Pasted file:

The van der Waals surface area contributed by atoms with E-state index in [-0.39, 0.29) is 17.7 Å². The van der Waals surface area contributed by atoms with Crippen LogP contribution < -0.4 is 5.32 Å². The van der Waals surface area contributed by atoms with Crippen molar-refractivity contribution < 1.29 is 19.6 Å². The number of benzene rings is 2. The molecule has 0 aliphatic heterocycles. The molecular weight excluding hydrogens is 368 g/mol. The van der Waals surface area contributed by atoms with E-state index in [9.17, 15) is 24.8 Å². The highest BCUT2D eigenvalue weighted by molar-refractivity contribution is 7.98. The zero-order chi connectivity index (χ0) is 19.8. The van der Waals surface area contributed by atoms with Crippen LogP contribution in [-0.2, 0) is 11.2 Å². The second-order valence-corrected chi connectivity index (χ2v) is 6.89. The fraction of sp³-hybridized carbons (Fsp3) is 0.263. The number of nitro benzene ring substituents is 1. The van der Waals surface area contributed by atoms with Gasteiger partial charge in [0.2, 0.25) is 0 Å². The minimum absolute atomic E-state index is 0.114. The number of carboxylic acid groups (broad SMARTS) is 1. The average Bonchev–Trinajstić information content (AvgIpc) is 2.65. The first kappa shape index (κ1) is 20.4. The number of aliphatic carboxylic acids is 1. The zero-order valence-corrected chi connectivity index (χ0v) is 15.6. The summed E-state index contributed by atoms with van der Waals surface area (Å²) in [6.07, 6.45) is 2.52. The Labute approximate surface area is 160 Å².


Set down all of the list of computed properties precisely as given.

The van der Waals surface area contributed by atoms with E-state index in [-0.39, 0.29) is 17.7 Å². The van der Waals surface area contributed by atoms with Crippen LogP contribution < -0.4 is 5.32 Å². The van der Waals surface area contributed by atoms with Crippen molar-refractivity contribution < 1.29 is 19.6 Å². The number of benzene rings is 2. The molecule has 0 aliphatic heterocycles. The molecular weight excluding hydrogens is 368 g/mol. The van der Waals surface area contributed by atoms with E-state index in [9.17, 15) is 24.8 Å². The highest BCUT2D eigenvalue weighted by molar-refractivity contribution is 7.98. The zero-order chi connectivity index (χ0) is 19.8. The van der Waals surface area contributed by atoms with Crippen LogP contribution in [-0.2, 0) is 11.2 Å². The second-order valence-corrected chi connectivity index (χ2v) is 6.89. The fraction of sp³-hybridized carbons (Fsp3) is 0.263. The number of nitro benzene ring substituents is 1. The van der Waals surface area contributed by atoms with Gasteiger partial charge in [0.2, 0.25) is 0 Å². The minimum absolute atomic E-state index is 0.114. The number of carboxylic acid groups (broad SMARTS) is 1. The average Bonchev–Trinajstić information content (AvgIpc) is 2.65. The first kappa shape index (κ1) is 20.4. The number of aliphatic carboxylic acids is 1. The zero-order valence-corrected chi connectivity index (χ0v) is 15.6. The summed E-state index contributed by atoms with van der Waals surface area (Å²) in [6.07, 6.45) is 2.52. The Labute approximate surface area is 160 Å².